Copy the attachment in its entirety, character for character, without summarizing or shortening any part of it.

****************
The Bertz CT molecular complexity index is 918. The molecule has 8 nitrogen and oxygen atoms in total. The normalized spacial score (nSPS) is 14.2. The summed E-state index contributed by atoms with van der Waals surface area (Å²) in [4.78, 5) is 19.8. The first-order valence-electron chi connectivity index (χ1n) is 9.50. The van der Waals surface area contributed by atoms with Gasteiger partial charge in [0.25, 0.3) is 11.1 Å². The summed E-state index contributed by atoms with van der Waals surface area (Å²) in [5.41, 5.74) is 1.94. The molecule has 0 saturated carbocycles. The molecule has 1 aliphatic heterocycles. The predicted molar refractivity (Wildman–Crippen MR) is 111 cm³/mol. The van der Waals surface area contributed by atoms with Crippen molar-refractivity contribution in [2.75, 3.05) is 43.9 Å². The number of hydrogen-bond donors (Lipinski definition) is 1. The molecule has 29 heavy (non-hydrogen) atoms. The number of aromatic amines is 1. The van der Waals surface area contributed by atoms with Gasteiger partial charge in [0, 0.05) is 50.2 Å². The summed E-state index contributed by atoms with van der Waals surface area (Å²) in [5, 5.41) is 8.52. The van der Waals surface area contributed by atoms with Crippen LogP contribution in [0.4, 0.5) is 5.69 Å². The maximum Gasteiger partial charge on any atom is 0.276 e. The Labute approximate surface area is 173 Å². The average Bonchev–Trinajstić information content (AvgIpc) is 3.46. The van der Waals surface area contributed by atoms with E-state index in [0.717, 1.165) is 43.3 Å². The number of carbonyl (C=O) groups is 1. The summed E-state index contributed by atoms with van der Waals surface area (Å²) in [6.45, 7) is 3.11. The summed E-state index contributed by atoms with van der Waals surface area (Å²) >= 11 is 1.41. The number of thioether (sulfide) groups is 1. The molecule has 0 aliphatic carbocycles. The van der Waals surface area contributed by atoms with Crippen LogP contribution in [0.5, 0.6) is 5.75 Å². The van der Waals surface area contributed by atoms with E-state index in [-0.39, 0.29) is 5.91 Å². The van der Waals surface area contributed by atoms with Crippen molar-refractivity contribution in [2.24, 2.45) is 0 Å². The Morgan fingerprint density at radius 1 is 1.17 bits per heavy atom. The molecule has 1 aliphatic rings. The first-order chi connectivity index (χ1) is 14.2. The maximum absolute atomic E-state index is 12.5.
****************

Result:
The Bertz CT molecular complexity index is 918. The molecule has 8 nitrogen and oxygen atoms in total. The normalized spacial score (nSPS) is 14.2. The summed E-state index contributed by atoms with van der Waals surface area (Å²) in [4.78, 5) is 19.8. The first-order valence-electron chi connectivity index (χ1n) is 9.50. The van der Waals surface area contributed by atoms with Gasteiger partial charge in [0.25, 0.3) is 11.1 Å². The summed E-state index contributed by atoms with van der Waals surface area (Å²) in [5.41, 5.74) is 1.94. The molecule has 0 saturated carbocycles. The molecule has 1 aliphatic heterocycles. The predicted molar refractivity (Wildman–Crippen MR) is 111 cm³/mol. The van der Waals surface area contributed by atoms with Crippen molar-refractivity contribution in [2.75, 3.05) is 43.9 Å². The number of hydrogen-bond donors (Lipinski definition) is 1. The molecule has 29 heavy (non-hydrogen) atoms. The number of aromatic amines is 1. The van der Waals surface area contributed by atoms with Gasteiger partial charge in [0, 0.05) is 50.2 Å². The summed E-state index contributed by atoms with van der Waals surface area (Å²) in [5, 5.41) is 8.52. The van der Waals surface area contributed by atoms with Crippen LogP contribution in [0.4, 0.5) is 5.69 Å². The maximum Gasteiger partial charge on any atom is 0.276 e. The Labute approximate surface area is 173 Å². The average Bonchev–Trinajstić information content (AvgIpc) is 3.46. The van der Waals surface area contributed by atoms with E-state index in [0.717, 1.165) is 43.3 Å². The number of carbonyl (C=O) groups is 1. The summed E-state index contributed by atoms with van der Waals surface area (Å²) in [6.45, 7) is 3.11. The summed E-state index contributed by atoms with van der Waals surface area (Å²) >= 11 is 1.41. The number of thioether (sulfide) groups is 1. The molecule has 0 aliphatic carbocycles. The van der Waals surface area contributed by atoms with Crippen LogP contribution in [0.5, 0.6) is 5.75 Å². The van der Waals surface area contributed by atoms with E-state index in [-0.39, 0.29) is 5.91 Å². The van der Waals surface area contributed by atoms with Crippen molar-refractivity contribution in [2.24, 2.45) is 0 Å². The Morgan fingerprint density at radius 1 is 1.17 bits per heavy atom. The molecule has 1 aliphatic rings. The first-order chi connectivity index (χ1) is 14.2. The maximum absolute atomic E-state index is 12.5.